While it may seem like each Hawaiian island is small, it can take weeks to truly explore all the attractive nooks and crannies. Opting to explore the islands by land allows you the freedom to take your time when visiting the islands. Even if you are exploring two islands in the span of a week, that gives you at least three days per island, which is far more time than you would have when taking a Hawaiian cruise.
Being there for full days and overnight also gives you opportunities to experience the islands during hours cruise passengers rarely get to experience, say on an early morning beach jog or during a sunset tour.
Visiting Hawaii by land also allows you to change up your schedule on a moment's notice. Instead of being tied to a cruise schedule and knowing you must be back on the ship by a certain time (or be left behind), exploring the islands by land allows you the freedom to change plans when you feel like it.
The cost of living is the biggest downside of visiting Hawaii by land. As already mentioned, Hawaii is notoriously expensive, so you can save quite a bit by taking a cruise around the islands. According to the Hawaii Tourism Board, land-based visitors spent an average of $26.60 per person, per day on restaurant food in 2015, which is far more than you need to pay on a cruise ship where you can eat in a complimentary restaurant every day.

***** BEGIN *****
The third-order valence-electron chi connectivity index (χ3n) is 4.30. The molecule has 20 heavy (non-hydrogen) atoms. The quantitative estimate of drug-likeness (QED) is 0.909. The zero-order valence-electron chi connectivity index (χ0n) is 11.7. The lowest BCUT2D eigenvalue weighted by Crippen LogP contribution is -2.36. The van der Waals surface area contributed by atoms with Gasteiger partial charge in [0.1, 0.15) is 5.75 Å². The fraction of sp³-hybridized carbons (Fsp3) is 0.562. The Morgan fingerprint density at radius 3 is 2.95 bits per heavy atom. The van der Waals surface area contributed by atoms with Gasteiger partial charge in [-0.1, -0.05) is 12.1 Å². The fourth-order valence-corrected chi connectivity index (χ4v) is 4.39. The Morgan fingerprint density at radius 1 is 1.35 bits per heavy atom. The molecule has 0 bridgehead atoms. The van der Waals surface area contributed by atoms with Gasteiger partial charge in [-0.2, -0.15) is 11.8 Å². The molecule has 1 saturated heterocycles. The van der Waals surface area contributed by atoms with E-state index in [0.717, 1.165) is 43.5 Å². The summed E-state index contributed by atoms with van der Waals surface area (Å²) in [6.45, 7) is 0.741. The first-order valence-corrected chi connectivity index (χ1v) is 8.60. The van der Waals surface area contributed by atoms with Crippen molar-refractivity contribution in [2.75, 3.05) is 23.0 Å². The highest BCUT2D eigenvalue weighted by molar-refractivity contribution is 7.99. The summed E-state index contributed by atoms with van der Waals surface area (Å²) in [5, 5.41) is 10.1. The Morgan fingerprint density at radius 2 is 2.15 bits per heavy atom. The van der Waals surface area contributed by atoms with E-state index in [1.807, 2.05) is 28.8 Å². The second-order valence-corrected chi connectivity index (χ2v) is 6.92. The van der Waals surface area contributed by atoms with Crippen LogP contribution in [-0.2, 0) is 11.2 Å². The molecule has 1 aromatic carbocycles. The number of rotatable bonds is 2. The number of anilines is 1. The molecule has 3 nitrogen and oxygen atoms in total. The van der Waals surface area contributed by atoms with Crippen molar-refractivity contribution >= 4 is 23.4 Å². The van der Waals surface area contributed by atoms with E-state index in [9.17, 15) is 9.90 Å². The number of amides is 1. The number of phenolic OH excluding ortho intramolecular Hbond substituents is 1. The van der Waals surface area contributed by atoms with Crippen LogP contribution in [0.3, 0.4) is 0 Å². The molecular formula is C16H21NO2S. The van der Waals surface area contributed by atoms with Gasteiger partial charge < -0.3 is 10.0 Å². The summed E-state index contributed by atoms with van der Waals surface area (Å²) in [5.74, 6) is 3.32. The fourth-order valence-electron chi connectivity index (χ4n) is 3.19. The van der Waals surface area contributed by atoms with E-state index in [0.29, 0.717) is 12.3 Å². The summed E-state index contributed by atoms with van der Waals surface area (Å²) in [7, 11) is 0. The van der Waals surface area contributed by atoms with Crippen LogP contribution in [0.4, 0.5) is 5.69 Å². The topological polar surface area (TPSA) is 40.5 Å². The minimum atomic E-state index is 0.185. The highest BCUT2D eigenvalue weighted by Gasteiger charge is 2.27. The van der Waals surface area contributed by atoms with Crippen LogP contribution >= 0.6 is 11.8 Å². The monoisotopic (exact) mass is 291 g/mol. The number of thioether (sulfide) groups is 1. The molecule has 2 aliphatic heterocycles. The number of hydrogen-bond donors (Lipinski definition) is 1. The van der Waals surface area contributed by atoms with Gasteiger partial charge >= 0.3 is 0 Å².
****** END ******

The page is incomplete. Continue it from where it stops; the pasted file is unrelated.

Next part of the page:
Land-based visitors also face logistical challenges that cruise passengers don't have to worry about. These can include renting cars, finding places to eat, identifying the best activities to do for your group, booking inter-island flights and so on. When on a cruise, there is always someone to ask for help, food is easily available (and mostly included) and transportation to the various islands is provided.